TEHRAN, Young Journalists Club (YJC) - A report published by The Intercept revealed on Wednesday that the plot, which was largely devised by Saudi Arabia and the UAE's crown princes, involved Saudi ground troops entering Qatar, and with support from the UAE army, advancing 100 kilometers inland and seizing the Qatari capital.
According to a US intelligence official, Qatari intelligence agents inside Saudi Arabia caught wind of the plot in the summer of 2017. Several months later, US and UK intelligence services confirmed the plot.
President and CEO of Crisis Group and a top Middle East adviser to former US President Barack Obama, Robert Malley, said that since the summer of 2017, Qatari officials had been telling him that their country was under the threat of invasion.
“There is little doubt that senior Qatari officials with whom I spoke were convinced — or at least acted as if they were convinced — that Saudi Arabia and the UAE had been planning a military attack on their country that was halted as a result of US intervention,” said Malley.
The report also highlights the ongoing campaign by the UAE to try to provoke Qatar into an excuse for military action.
Qatar has on multiple occasions campaigned about violations of its airspace by UAE aircraft, and even sent a letter to the UN earlier this year.
According to two former US Department of State officials, the Saudi-UAE plan "was likely some weeks away from being implemented" when former US Secretary of State Rex Tillerson halted it.
"Tillerson made a series of phone calls urging Saudi officials not to take military action against the country," said the report.
"In the calls, Tillerson, who dealt extensively with the Qatari government as the CEO of Exxon Mobil, urged Saudi King Salman, then-Deputy Crown Prince Mohammed bin Salman, and Foreign Minister Adel al-Jubeir not to attack Qatar or otherwise escalate hostilities, the sources told The Intercept. Tillerson also encouraged Defense Secretary Jim Mattis to call his counterparts in Saudi Arabia to explain the dangers of such an invasion," it added.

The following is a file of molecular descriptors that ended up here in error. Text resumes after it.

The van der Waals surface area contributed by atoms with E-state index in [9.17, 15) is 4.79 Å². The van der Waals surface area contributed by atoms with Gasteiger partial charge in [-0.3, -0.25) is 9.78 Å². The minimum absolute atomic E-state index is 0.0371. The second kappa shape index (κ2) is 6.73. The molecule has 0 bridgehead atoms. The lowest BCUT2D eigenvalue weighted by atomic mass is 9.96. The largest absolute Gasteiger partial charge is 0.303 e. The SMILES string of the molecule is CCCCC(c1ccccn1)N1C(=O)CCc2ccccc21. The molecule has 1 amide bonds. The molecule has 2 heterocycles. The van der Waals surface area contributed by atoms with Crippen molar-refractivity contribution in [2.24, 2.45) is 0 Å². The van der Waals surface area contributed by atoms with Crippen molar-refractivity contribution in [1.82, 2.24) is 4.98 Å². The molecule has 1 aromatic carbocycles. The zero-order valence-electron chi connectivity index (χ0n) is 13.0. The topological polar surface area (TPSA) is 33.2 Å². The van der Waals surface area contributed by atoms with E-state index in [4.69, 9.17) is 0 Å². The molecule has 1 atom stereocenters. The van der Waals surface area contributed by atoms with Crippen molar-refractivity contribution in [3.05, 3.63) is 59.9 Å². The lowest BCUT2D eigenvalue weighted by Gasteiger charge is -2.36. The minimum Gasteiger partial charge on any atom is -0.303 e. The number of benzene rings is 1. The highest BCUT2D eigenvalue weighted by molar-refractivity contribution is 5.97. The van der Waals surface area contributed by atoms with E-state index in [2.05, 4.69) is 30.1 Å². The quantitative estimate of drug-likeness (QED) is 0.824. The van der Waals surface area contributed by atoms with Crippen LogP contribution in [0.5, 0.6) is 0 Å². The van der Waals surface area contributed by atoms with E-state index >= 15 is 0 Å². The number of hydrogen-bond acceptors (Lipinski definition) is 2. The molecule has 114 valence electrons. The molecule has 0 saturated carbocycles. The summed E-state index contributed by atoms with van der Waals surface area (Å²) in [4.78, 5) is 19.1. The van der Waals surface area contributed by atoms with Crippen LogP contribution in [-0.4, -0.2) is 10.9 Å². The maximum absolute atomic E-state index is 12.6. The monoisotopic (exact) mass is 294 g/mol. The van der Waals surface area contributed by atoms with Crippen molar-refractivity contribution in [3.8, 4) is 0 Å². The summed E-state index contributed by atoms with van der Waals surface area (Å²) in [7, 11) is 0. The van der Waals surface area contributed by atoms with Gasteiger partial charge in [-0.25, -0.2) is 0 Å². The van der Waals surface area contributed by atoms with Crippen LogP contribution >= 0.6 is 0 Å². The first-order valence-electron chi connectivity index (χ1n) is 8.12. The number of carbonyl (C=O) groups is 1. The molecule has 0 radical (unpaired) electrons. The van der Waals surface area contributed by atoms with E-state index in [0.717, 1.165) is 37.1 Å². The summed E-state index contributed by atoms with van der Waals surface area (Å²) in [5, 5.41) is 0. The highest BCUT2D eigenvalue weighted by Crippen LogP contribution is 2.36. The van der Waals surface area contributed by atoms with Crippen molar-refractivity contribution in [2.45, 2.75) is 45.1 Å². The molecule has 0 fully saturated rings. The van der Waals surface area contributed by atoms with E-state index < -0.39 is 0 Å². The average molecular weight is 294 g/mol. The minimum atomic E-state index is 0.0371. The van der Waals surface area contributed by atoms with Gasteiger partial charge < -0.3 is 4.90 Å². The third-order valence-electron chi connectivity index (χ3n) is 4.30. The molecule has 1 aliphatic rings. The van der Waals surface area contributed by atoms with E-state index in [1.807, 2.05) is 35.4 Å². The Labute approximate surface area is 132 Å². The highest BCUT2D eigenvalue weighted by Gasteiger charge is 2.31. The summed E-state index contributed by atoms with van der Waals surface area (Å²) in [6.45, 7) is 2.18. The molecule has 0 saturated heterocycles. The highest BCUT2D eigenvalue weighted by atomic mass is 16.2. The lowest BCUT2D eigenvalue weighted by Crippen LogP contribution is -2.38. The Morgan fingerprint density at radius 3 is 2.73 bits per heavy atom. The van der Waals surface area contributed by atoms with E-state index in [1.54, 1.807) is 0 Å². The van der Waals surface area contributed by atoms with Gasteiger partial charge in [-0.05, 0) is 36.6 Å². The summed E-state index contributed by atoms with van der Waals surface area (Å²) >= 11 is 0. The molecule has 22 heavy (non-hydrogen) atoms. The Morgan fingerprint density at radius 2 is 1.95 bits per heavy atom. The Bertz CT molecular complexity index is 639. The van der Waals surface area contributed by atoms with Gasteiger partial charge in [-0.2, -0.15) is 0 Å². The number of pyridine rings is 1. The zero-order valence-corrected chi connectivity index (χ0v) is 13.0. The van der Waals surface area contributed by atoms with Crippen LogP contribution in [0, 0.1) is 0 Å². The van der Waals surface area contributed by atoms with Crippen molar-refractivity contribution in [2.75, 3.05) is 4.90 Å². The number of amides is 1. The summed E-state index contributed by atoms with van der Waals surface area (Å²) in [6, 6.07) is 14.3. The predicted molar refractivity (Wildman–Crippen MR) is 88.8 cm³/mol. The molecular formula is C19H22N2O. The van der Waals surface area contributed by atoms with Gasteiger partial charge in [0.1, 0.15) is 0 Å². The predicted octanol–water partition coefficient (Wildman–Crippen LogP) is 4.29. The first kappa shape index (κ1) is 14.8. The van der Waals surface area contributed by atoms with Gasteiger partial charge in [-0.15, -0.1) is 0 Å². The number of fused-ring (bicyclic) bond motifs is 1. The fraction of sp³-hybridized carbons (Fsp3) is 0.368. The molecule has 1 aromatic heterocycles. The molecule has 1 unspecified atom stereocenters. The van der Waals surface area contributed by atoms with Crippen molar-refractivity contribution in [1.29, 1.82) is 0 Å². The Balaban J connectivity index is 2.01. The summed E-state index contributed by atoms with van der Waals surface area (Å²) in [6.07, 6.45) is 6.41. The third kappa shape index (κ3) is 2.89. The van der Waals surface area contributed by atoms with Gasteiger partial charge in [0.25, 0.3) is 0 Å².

Saudi Arabia, the UAE, Bahrain and Egypt all cut off diplomatic ties with Qatar last year, after officially accusing it of “sponsoring terrorism.”
The administration of Saudi-backed and former Yemeni president, Abd Rabbuh Mansur Hadi, Libya, the Maldives, Djibouti, Senegal and the Comoros later joined the camp in ending diplomatic ties with Doha. Jordan downgraded its diplomatic relations as well.
Qatar's Foreign Ministry later announced that the decision to cut diplomatic ties was unjustified and based on false claims and assumptions.
On June 9, 2017, Qatar strongly dismissed allegations of supporting terrorism after the Saudi regime and its allies blacklisted dozens of individuals and entities purportedly associated with Doha.
Later that month, Saudi Arabia and its allies released a 13-point list of demands, including the closure of Al Jazeera television network and downgrade of relations with Iran, in return for the normalization of diplomatic relations with Doha.
The report notes that the invasion plan raises questions about interventionist policies on the part of two of the US’ closest allies and largest weapons clients.
In recent years, both nations have showed a willingness to use military force to change politics in the Persian Gulf, intervening in Bahrain to curb a popular uprising that began in 2011, and launching a three-year, US-backed war that has ravaged Yemen.